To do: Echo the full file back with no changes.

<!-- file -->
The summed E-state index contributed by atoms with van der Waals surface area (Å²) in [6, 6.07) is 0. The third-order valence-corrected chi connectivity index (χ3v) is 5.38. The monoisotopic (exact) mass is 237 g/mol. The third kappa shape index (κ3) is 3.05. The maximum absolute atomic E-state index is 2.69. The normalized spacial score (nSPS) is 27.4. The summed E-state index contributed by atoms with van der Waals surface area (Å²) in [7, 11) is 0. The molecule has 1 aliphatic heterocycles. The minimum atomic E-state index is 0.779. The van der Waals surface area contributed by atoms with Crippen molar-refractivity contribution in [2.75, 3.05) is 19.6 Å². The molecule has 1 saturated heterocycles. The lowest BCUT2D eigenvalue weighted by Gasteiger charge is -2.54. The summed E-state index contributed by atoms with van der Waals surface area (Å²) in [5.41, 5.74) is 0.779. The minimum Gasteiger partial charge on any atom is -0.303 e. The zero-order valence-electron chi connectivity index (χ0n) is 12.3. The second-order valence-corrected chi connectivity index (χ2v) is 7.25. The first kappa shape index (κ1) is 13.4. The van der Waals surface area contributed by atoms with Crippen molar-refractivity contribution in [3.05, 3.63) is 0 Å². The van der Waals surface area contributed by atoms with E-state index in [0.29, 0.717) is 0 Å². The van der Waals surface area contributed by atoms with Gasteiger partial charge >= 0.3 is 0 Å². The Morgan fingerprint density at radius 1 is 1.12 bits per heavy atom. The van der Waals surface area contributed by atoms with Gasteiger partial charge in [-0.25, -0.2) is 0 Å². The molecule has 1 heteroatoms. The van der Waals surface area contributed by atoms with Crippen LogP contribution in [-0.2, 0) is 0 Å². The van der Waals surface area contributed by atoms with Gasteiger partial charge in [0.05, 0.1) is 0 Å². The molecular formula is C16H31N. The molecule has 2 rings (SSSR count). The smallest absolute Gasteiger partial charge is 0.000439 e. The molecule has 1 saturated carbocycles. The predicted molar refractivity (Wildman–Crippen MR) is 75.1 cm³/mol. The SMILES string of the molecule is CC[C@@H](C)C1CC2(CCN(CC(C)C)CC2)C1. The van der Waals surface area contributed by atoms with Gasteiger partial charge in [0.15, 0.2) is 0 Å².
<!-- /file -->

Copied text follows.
The summed E-state index contributed by atoms with van der Waals surface area (Å²) in [6, 6.07) is 0. The third-order valence-corrected chi connectivity index (χ3v) is 5.38. The monoisotopic (exact) mass is 237 g/mol. The third kappa shape index (κ3) is 3.05. The maximum absolute atomic E-state index is 2.69. The normalized spacial score (nSPS) is 27.4. The summed E-state index contributed by atoms with van der Waals surface area (Å²) in [7, 11) is 0. The molecule has 1 aliphatic heterocycles. The minimum atomic E-state index is 0.779. The van der Waals surface area contributed by atoms with Crippen molar-refractivity contribution in [2.75, 3.05) is 19.6 Å². The molecule has 1 saturated heterocycles. The lowest BCUT2D eigenvalue weighted by Gasteiger charge is -2.54. The summed E-state index contributed by atoms with van der Waals surface area (Å²) in [5.41, 5.74) is 0.779. The minimum Gasteiger partial charge on any atom is -0.303 e. The zero-order valence-electron chi connectivity index (χ0n) is 12.3. The second-order valence-corrected chi connectivity index (χ2v) is 7.25. The first kappa shape index (κ1) is 13.4. The van der Waals surface area contributed by atoms with Crippen molar-refractivity contribution in [3.05, 3.63) is 0 Å². The van der Waals surface area contributed by atoms with E-state index in [0.29, 0.717) is 0 Å². The van der Waals surface area contributed by atoms with Gasteiger partial charge >= 0.3 is 0 Å². The Morgan fingerprint density at radius 1 is 1.12 bits per heavy atom. The van der Waals surface area contributed by atoms with Gasteiger partial charge in [-0.25, -0.2) is 0 Å². The molecule has 1 heteroatoms. The van der Waals surface area contributed by atoms with Crippen LogP contribution in [-0.2, 0) is 0 Å². The van der Waals surface area contributed by atoms with Gasteiger partial charge in [0.05, 0.1) is 0 Å². The molecular formula is C16H31N. The molecule has 2 rings (SSSR count). The smallest absolute Gasteiger partial charge is 0.000439 e. The molecule has 1 saturated carbocycles. The predicted molar refractivity (Wildman–Crippen MR) is 75.1 cm³/mol. The SMILES string of the molecule is CC[C@@H](C)C1CC2(CCN(CC(C)C)CC2)C1. The van der Waals surface area contributed by atoms with Gasteiger partial charge in [0.15, 0.2) is 0 Å².